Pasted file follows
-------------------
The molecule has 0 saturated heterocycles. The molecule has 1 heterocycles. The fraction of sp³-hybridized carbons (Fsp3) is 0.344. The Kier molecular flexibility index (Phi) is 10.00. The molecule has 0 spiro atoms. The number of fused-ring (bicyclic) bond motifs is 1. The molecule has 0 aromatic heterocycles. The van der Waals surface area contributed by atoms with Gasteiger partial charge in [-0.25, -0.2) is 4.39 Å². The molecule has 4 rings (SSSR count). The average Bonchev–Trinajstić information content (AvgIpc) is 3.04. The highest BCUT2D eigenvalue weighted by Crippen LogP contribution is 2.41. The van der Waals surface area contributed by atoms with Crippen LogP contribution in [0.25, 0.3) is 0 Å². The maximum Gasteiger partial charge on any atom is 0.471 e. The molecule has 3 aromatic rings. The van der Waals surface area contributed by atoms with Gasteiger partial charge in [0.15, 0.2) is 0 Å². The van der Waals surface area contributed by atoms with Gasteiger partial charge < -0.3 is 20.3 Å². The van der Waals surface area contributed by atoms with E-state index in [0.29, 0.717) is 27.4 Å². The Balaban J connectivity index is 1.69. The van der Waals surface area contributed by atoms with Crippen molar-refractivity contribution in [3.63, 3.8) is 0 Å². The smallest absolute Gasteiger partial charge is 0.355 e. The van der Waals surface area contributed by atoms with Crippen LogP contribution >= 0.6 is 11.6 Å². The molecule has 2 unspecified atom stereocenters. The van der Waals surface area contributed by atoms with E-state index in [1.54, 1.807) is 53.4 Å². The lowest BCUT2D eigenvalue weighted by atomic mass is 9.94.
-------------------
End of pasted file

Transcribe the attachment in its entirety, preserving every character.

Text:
The molecule has 0 saturated heterocycles. The molecule has 1 heterocycles. The fraction of sp³-hybridized carbons (Fsp3) is 0.344. The Kier molecular flexibility index (Phi) is 10.00. The molecule has 0 spiro atoms. The number of fused-ring (bicyclic) bond motifs is 1. The molecule has 0 aromatic heterocycles. The van der Waals surface area contributed by atoms with Gasteiger partial charge in [-0.25, -0.2) is 4.39 Å². The molecule has 4 rings (SSSR count). The average Bonchev–Trinajstić information content (AvgIpc) is 3.04. The highest BCUT2D eigenvalue weighted by Crippen LogP contribution is 2.41. The van der Waals surface area contributed by atoms with Crippen LogP contribution in [0.25, 0.3) is 0 Å². The maximum Gasteiger partial charge on any atom is 0.471 e. The molecule has 3 aromatic rings. The van der Waals surface area contributed by atoms with Gasteiger partial charge in [0.15, 0.2) is 0 Å². The van der Waals surface area contributed by atoms with Gasteiger partial charge < -0.3 is 20.3 Å². The van der Waals surface area contributed by atoms with E-state index in [0.29, 0.717) is 27.4 Å². The Balaban J connectivity index is 1.69. The van der Waals surface area contributed by atoms with Crippen molar-refractivity contribution in [3.63, 3.8) is 0 Å². The smallest absolute Gasteiger partial charge is 0.355 e. The van der Waals surface area contributed by atoms with Crippen LogP contribution >= 0.6 is 11.6 Å². The molecule has 2 unspecified atom stereocenters. The van der Waals surface area contributed by atoms with E-state index in [1.54, 1.807) is 53.4 Å². The lowest BCUT2D eigenvalue weighted by atomic mass is 9.94.